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Subjective Life Expectancy

Author

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  • Nicky Nicholls

    () (Department of Economics, University of Pretoria)

  • Alexander Zimper

    () (Department of Economics, University of Pretoria)

Abstract

Individuals' subjective life-expectancy, as elicited in large-scale surveys, shows underestimation of survival chances at young versus overestimation at old ages. These distorted perceptions of objective survival chances may cause young people to save too little and old people to accumulate too much wealth late in life with respect to the rational expectations benchmark model. Alternative explanations for these differences between perceived and objective survival chances include cognitive shortcomings or/and preference-based (motivational) reasons. To know the exact nature of these differences would be relevant for judging policy interventions that aim at influencing people’s savings behaviour.

Suggested Citation

  • Nicky Nicholls & Alexander Zimper, 2014. "Subjective Life Expectancy," Working Papers 201410, University of Pretoria, Department of Economics.
  • Handle: RePEc:pre:wpaper:201410
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    References listed on IDEAS

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    1. Adeline Delavande & Susann Rohwedder, 2008. "Differential Mortality in Europe and the U.S. Estimates Based on Subjective Probabilities of Survival," Working Papers 613, RAND Corporation.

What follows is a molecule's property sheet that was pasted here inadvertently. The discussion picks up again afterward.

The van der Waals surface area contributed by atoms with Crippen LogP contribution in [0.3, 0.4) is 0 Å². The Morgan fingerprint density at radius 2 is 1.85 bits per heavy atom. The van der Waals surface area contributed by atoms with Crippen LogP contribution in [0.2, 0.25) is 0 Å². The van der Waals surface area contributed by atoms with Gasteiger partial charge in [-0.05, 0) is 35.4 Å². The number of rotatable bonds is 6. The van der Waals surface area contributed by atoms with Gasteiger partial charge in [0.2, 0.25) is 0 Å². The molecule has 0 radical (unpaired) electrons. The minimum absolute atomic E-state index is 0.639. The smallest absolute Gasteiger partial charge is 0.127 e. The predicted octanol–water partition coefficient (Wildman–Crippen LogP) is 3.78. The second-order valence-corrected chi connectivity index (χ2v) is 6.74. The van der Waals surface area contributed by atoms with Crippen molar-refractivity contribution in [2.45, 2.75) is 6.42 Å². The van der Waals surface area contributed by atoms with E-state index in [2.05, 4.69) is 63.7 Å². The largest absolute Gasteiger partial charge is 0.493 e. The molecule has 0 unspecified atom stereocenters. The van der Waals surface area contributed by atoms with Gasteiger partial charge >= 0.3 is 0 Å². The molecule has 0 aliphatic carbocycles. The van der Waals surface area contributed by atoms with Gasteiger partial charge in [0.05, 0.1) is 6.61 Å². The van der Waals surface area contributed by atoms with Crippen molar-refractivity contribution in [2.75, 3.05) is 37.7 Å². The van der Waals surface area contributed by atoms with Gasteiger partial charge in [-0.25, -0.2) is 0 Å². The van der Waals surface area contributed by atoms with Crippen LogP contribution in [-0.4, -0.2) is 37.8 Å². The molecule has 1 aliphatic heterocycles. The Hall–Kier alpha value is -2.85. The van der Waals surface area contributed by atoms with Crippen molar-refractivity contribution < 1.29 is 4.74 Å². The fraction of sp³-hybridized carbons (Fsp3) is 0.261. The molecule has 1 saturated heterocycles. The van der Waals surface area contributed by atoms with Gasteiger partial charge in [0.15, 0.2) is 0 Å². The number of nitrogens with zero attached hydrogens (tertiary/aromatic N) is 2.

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    Citations

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    Cited by:

    1. Alexander Zimper & Alexander Ludwig & Max Groneck, 2012. "A Life-Cycle Consumption Model with Ambiguous Survival Beliefs," 2012 Meeting Papers 693, Society for Economic Dynamics.
    2. Beshears, John & Choi, James J. & Laibson, David & Madrian, Brigitte C. & Zeldes, Stephen P., 2014. "What makes annuitization more appealing?," Journal of Public Economics, Elsevier, vol. 116(C), pages 2-16.
      • John Beshears & James Choi & David Laibson & Brigitte C. Madrian & Stephen P. Zeldes, 2012. "What Makes Annuitization More Appealing?," NBER Chapters,in: Retirement Benefits for State and Local Employees: Designing Pension Plans for the Twenty-First Century National Bureau of Economic Research, Inc.
    3. Rowena Crawford & Cormac O'Dea, 2014. "Cash and Pensions: Have the elderly in England saved optimally for retirement?," IFS Working Papers W14/22, Institute for Fiscal Studies.
    4. Groneck, Max & Ludwig, Alexander & Zimper, Alexander, 2013. "Ambiguous Survival Beliefs and Hyperbolic Discounting in a Life-Cycle Model," Annual Conference 2013 (Duesseldorf): Competition Policy and Regulation in a Global Economic Order 79878, Verein für Socialpolitik / German Economic Association.
    5. Alexander Ludwig & Alexander Zimper, 2013. "A decision-theoretic model of asset-price underreaction and overreaction to dividend news," Annals of Finance, Springer, vol. 9(4), pages 625-665, November.
    6. Groneck, Max & Ludwig, Alexander & Zimper, Alexander, 2016. "A life-cycle model with ambiguous survival beliefs," Journal of Economic Theory, Elsevier, vol. 162(C), pages 137-180.
    7. De Donder Philippe & Leroux Marie-Louise, 2013. "Behavioral Biases and Long-Term Care Insurance: A Political Economy Approach," The B.E. Journal of Economic Analysis & Policy, De Gruyter, vol. 14(2), pages 551-575, May.
    8. John Payne & Namika Sagara & Suzanne Shu & Kirstin Appelt & Eric Johnson, 2013. "Life expectancy as a constructed belief: Evidence of a live-to or die-by framing effect," Journal of Risk and Uncertainty, Springer, vol. 46(1), pages 27-50, February.

    More about this item

    Keywords

    Health Retirement Study; Undersaving; Oversaving; Cumulative Prospect Theory; Likelihood Insensitivity;

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